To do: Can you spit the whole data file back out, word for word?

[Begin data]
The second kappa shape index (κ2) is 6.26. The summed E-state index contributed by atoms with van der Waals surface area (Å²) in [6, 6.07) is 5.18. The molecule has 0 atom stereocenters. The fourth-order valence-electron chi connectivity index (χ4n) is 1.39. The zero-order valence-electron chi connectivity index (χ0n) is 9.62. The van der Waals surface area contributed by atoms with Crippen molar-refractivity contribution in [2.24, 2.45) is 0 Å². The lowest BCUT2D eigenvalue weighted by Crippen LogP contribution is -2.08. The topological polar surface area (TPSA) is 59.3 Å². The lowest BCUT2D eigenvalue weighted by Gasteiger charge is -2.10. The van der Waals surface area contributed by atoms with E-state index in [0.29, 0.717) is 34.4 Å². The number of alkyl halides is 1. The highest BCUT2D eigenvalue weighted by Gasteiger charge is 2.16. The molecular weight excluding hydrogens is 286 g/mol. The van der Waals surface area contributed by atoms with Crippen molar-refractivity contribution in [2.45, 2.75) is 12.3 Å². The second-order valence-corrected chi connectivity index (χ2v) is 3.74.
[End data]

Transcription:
The second kappa shape index (κ2) is 6.26. The summed E-state index contributed by atoms with van der Waals surface area (Å²) in [6, 6.07) is 5.18. The molecule has 0 atom stereocenters. The fourth-order valence-electron chi connectivity index (χ4n) is 1.39. The zero-order valence-electron chi connectivity index (χ0n) is 9.62. The van der Waals surface area contributed by atoms with Crippen molar-refractivity contribution in [2.24, 2.45) is 0 Å². The lowest BCUT2D eigenvalue weighted by Crippen LogP contribution is -2.08. The topological polar surface area (TPSA) is 59.3 Å². The lowest BCUT2D eigenvalue weighted by Gasteiger charge is -2.10. The van der Waals surface area contributed by atoms with E-state index in [0.29, 0.717) is 34.4 Å². The number of alkyl halides is 1. The highest BCUT2D eigenvalue weighted by Gasteiger charge is 2.16. The molecular weight excluding hydrogens is 286 g/mol. The van der Waals surface area contributed by atoms with Crippen molar-refractivity contribution in [2.45, 2.75) is 12.3 Å². The second-order valence-corrected chi connectivity index (χ2v) is 3.74.